Fall Prevention Program
Fall Prevention Program
Instances of fall, especially in older adults, are a major cause of mortality and morbidity according to research. However, these consequences fall under an essential class of probable preventable injuries. These falls may include dropping from stepladders and ladders as well as dropping from standing positions. The degree of the injury largely depends on the height from which the patient falls. Moreover, patients may lose independence and hence rely on assistance from family, friends and other caregivers such as nurses to carry out daily activities (Williams et al., 2014).
- Background of the Study
- Results of the Study
- Ethical Considerations
Consequently, research shows that behavioral change and analysis of barriers to implementation of fall preventions programs influences professional practice. This study sought the views and perception of various nurses regarding the implementation of, facilitators of, barriers to fall- care especially for older patients. As such, this study aims at assessing the perceived barriers and hindrances to adoption of Fall Prevention and Treatment Programs in health care facilities (Fortinsky, 2008). The key words included: barriers, control and prevention, accidental falls, program, hindrances, practice patterns, nurses, physicians, equipment, resources, decision-makers and standards.
The following PICOT format was adopted. Time was not applicable in this case.
P- In regard to nurses
I- Adoption of Fall Prevention and Treatment Program
C- Training and motivation of nurses
O- Improved care and handling of fall patients
1.1 Method of the Study
To conduct the study, a survey design was selected to investigate the barriers to care of fall patients in healthcare facilities (Williams et al, 2014). The study aimed at getting nurses’ opinions regarding the various barriers that they encounter on a daily basis in the implementation of prevention measures to reduce, prevent and treat fall patients especially older adults. As such, the study utilized both qualitative and quantitative research methods. The study employed the use of questionnaires which were administered to nurses in five different hospitals.
Each of the hospital had an average capacity of 120 beds and had the same characteristics regarding nursing staff strength, types of patients, medical services provided as well as the bed capacity. A total of 200 nurses working in 10 geriatric units in the five hospitals were involved in the four week survey process. The nurses were issued with questionnaires which they filled and submitted accordingly. The study welcomed participation of nurses from the geriatric department owing to the fact that most fall patients were aged above 65 years.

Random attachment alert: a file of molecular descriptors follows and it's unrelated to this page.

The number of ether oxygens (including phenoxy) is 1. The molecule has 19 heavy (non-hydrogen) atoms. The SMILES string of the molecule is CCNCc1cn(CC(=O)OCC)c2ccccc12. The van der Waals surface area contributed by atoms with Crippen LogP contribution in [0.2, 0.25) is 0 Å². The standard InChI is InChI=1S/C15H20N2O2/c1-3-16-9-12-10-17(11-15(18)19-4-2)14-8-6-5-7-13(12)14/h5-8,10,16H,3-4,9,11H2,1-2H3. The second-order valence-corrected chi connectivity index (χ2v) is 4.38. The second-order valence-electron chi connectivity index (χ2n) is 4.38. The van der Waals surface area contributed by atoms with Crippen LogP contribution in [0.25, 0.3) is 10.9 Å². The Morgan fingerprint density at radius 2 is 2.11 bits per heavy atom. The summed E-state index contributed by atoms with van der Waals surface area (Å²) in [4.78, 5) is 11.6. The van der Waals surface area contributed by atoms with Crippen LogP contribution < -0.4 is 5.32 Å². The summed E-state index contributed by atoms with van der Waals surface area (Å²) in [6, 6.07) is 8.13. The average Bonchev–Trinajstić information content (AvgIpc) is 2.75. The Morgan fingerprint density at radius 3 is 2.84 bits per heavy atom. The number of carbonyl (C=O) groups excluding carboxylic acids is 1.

The questionnaire titled “Barriers to care and treatment of fall patients” was administered to each of the nurses. The process took four weeks to complete, with a total of 200 questionnaires being issued. More specifically, 40 were issued to each hospital meaning that 40 nurses from each of the five hospitals participated in the study. These questionnaires were sent to each nurse in an envelope accompanied by a letter of invitation as well as an explanation sheet with guidance on filling the questionnaire.
In order to facilitate convenient distribution, these enveloped were developed by hand to the heads of Geriatric Department by the researchers and were consequently handed over to the nurses. The questionnaires were brief, simple and straight to the point. As such, it took approximately 13 minutes to fill them out. After that, the nurses were requested to place them in an envelope which was then collected by the researcher on the same day. Within four weeks, all the questionnaires had been filled out and returned for compilation.
A total of 195 questionnaires were returned with accounted for 97.5% of the total number that was issued. Additionally, the respondents had a mean age of 30 years. The identified barriers to the implementation of Fall Prevention and Treatment Program were arrived at after combining the percentages of answers that varied from “fully disagree” to “disagree” as well as “fully agree” to “agree” for the negative and positive questions respectively. The questionnaire had a total of 20 questions among which five main barriers were identified (Vos et al, 2013). In general, the results showed five acute barriers which were common in all of the five hospitals.
The barriers include: motivation and knowledge (80%), availability of efficient support staff (75), access to fall- care facilities (72%), poor health of older patients (68%) and staff education (55%). These barriers were consistent in the five hospitals. More specifically, “motivation and knowledge” and “staff education” in this case referred to the characteristics that were required for fall patients’ caregivers. “Availability of efficient support staff” referred to lack of fall-care nurse specialists and change champions in the hospitals (Vos et al., 2013).
Moreover, “access to fall-care facilities”, also classified as context barriers, includes lack of equipment and resources such as bed alarms. “Poor health” referred to the characteristics of the patients which included prior instances of fall. Furthermore, the study identified other barriers which include: didactic benefit, attractiveness and adoptability of the guidelines as well as leadership. These barriers were identified as innovation barriers although they were weren’t perceived as main barriers (Stewart et al., 2010).
Implications to Nursing